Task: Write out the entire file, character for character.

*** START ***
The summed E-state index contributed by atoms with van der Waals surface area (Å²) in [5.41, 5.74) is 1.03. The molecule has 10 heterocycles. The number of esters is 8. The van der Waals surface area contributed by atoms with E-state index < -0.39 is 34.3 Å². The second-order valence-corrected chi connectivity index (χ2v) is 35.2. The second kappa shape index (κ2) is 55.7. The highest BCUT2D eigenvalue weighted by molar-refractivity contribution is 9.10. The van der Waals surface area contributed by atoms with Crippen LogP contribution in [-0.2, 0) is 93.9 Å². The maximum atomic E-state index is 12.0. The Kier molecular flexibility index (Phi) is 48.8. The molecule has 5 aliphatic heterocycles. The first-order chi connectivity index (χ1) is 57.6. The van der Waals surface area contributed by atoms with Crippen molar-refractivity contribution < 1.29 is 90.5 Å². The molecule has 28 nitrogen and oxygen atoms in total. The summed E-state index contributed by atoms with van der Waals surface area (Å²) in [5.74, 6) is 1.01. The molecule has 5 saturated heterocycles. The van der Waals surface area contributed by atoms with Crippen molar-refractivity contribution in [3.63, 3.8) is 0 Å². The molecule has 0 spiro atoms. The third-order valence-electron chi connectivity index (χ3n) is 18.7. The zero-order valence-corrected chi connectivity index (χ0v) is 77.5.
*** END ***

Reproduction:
The summed E-state index contributed by atoms with van der Waals surface area (Å²) in [5.41, 5.74) is 1.03. The molecule has 10 heterocycles. The number of esters is 8. The van der Waals surface area contributed by atoms with E-state index < -0.39 is 34.3 Å². The second-order valence-corrected chi connectivity index (χ2v) is 35.2. The second kappa shape index (κ2) is 55.7. The highest BCUT2D eigenvalue weighted by molar-refractivity contribution is 9.10. The van der Waals surface area contributed by atoms with Crippen LogP contribution in [-0.2, 0) is 93.9 Å². The maximum atomic E-state index is 12.0. The Kier molecular flexibility index (Phi) is 48.8. The molecule has 5 aliphatic heterocycles. The first-order chi connectivity index (χ1) is 57.6. The van der Waals surface area contributed by atoms with Crippen molar-refractivity contribution < 1.29 is 90.5 Å². The molecule has 28 nitrogen and oxygen atoms in total. The summed E-state index contributed by atoms with van der Waals surface area (Å²) in [5.74, 6) is 1.01. The molecule has 5 saturated heterocycles. The van der Waals surface area contributed by atoms with Crippen molar-refractivity contribution in [3.63, 3.8) is 0 Å². The molecule has 0 spiro atoms. The third-order valence-electron chi connectivity index (χ3n) is 18.7. The zero-order valence-corrected chi connectivity index (χ0v) is 77.5.